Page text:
Access to Information Orders

Decision Information

Summary:

The appellant made a request to the city under the Municipal Freedom of Information and Protection of Privacy Act (the Act) for the materials contained on the F: drive of a city computer provided to a named investigator retained by the city. The city issued a decision stating that it has no records that respond to the request. The appellant appealed, claiming that the city had not conducted a reasonable search for records. In Interim Order MO-3493-I, the adjudicator ordered the city to conduct a further search for records. In Final Order MO-3532-F, based on information provided by the city, the adjudicator found that no further search should be ordered because the F: drive had been deleted and no backup had been made.
The appellant then made a request for reconsideration of Final Order MO-3532-F on the basis that the city had provided incorrect information about the existence of a backup of the F: drive. In Reconsideration Order MO-3751-R, the adjudicator found that in the inquiry leading to Final Order MO-3532-F, the city failed to provide information central to the issue to be decided, and that this constituted a fundamental defect in the adjudication process. She allowed the reconsideration request and invited further submissions on what further searches the city should undertake.
In this order, the adjudicator orders the city to conduct further searches.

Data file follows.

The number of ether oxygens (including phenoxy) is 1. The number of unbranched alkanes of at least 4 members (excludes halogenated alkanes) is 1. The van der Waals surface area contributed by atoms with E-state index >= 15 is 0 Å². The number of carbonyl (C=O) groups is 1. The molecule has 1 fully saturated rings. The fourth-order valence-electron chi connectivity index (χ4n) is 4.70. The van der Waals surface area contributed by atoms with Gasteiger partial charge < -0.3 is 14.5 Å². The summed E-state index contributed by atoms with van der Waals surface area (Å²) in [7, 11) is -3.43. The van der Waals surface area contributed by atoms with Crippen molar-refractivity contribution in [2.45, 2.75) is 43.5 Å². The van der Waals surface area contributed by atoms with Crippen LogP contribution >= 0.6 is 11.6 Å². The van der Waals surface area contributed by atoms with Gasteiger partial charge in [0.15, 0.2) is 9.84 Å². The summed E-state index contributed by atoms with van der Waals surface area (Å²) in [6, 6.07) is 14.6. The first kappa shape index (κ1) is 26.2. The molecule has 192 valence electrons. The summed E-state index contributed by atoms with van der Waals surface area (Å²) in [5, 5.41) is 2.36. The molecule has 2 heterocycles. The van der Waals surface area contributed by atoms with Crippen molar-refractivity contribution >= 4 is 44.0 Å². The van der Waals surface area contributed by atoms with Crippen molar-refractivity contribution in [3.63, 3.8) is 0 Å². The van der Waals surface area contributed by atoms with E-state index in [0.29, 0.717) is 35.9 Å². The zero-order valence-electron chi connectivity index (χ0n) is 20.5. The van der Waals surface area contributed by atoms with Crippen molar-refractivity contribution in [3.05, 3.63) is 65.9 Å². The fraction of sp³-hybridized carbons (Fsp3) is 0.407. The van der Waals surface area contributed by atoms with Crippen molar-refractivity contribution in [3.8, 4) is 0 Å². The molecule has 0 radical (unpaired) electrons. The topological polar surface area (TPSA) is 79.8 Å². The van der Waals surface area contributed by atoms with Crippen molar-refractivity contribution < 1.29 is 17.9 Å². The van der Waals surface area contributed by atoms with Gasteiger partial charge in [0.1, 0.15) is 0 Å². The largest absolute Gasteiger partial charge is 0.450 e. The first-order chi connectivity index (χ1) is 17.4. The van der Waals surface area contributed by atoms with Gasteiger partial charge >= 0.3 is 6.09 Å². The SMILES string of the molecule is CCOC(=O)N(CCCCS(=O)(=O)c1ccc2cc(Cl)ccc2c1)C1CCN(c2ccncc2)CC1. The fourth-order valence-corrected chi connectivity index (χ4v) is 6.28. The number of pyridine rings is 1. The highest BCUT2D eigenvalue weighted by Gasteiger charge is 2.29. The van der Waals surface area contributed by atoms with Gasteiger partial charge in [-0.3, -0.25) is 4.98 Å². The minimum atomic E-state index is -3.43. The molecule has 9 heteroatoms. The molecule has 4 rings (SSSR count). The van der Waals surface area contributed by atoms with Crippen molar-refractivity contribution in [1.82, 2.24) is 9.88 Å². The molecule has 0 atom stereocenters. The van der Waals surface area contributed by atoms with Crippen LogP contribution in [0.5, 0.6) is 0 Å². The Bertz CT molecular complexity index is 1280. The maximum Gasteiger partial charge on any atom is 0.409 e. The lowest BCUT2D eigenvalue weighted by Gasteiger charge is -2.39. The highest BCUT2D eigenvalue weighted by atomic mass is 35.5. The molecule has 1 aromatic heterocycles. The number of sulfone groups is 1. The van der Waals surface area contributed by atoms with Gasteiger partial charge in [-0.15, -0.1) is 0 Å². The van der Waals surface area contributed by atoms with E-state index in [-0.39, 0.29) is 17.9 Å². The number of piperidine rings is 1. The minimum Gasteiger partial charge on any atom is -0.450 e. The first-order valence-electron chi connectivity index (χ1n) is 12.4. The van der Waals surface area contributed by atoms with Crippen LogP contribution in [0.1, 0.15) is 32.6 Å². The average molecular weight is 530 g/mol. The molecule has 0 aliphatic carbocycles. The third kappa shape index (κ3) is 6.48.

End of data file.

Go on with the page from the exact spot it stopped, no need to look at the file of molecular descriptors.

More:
Decision Content

Logo of the Information and Privacy Commissioner of Ontario, Canada / Logo du Commissaire à l'information et à la protection de la vie privée de l'Ontario, Canada

INTERIM ORDER MO-3860-I

Appeal MA16-83

Final Order MO-3532-F

Reconsideration Order MO-3751-R

The Corporation of the City of Oshawa

November 12, 2019

Summary: The appellant made a request to the city under the Municipal Freedom of Information and Protection of Privacy Act  (the Act ) for the materials contained on the F: drive of a city computer provided to a named investigator retained by the city. The city issued a decision stating that it has no records that respond to the request. The appellant appealed, claiming that the city had not conducted a reasonable search for records. In Interim Order MO- 3493-I, the adjudicator ordered the city to conduct a further search for records. In Final Order MO-3532-F, based on information provided by the city, the adjudicator found that no further search should be ordered because the F: drive had been deleted and no backup had been made.

The appellant then made a request for reconsideration of Final Order MO-3532-F on the basis that the city had provided incorrect information about the existence of a backup of the F: drive. In Reconsideration Order MO-3751-R, the adjudicator found that in the inquiry leading to Final Order MO-3532-F, the city failed to provide information central to the issue to be decided, and that this constituted a fundamental defect in the adjudication process. She allowed the reconsideration request and invited further submissions on what further searches the city should undertake.

In this order, the adjudicator orders the city to conduct further searches.

BACKGROUND:

[1]  In 2013, the City of Oshawa (the city) approved the purchase of property to house its Consolidated Operations Depot. The city’s Auditor General subsequently issued a report, Report AG-13-09, in which he was critical of the purchase.